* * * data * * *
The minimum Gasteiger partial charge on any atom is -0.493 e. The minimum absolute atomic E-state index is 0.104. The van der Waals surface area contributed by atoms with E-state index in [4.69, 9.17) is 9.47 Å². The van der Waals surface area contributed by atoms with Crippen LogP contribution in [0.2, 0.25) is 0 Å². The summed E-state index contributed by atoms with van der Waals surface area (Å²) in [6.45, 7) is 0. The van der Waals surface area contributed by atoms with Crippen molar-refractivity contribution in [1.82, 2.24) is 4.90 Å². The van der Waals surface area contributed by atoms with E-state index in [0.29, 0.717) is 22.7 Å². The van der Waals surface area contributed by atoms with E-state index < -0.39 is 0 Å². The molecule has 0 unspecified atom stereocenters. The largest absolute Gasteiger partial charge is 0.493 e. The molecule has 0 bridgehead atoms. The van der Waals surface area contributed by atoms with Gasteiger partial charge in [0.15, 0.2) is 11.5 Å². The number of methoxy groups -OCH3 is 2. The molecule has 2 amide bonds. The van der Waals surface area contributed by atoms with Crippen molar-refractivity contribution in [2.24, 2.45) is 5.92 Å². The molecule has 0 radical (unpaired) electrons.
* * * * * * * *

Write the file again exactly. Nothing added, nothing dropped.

The minimum Gasteiger partial charge on any atom is -0.493 e. The minimum absolute atomic E-state index is 0.104. The van der Waals surface area contributed by atoms with E-state index in [4.69, 9.17) is 9.47 Å². The van der Waals surface area contributed by atoms with Crippen LogP contribution in [0.2, 0.25) is 0 Å². The summed E-state index contributed by atoms with van der Waals surface area (Å²) in [6.45, 7) is 0. The van der Waals surface area contributed by atoms with Crippen molar-refractivity contribution in [1.82, 2.24) is 4.90 Å². The van der Waals surface area contributed by atoms with E-state index in [0.29, 0.717) is 22.7 Å². The van der Waals surface area contributed by atoms with E-state index < -0.39 is 0 Å². The molecule has 0 unspecified atom stereocenters. The largest absolute Gasteiger partial charge is 0.493 e. The molecule has 0 bridgehead atoms. The van der Waals surface area contributed by atoms with Gasteiger partial charge in [0.15, 0.2) is 11.5 Å². The number of methoxy groups -OCH3 is 2. The molecule has 2 amide bonds. The van der Waals surface area contributed by atoms with Crippen molar-refractivity contribution in [2.24, 2.45) is 5.92 Å². The molecule has 0 radical (unpaired) electrons.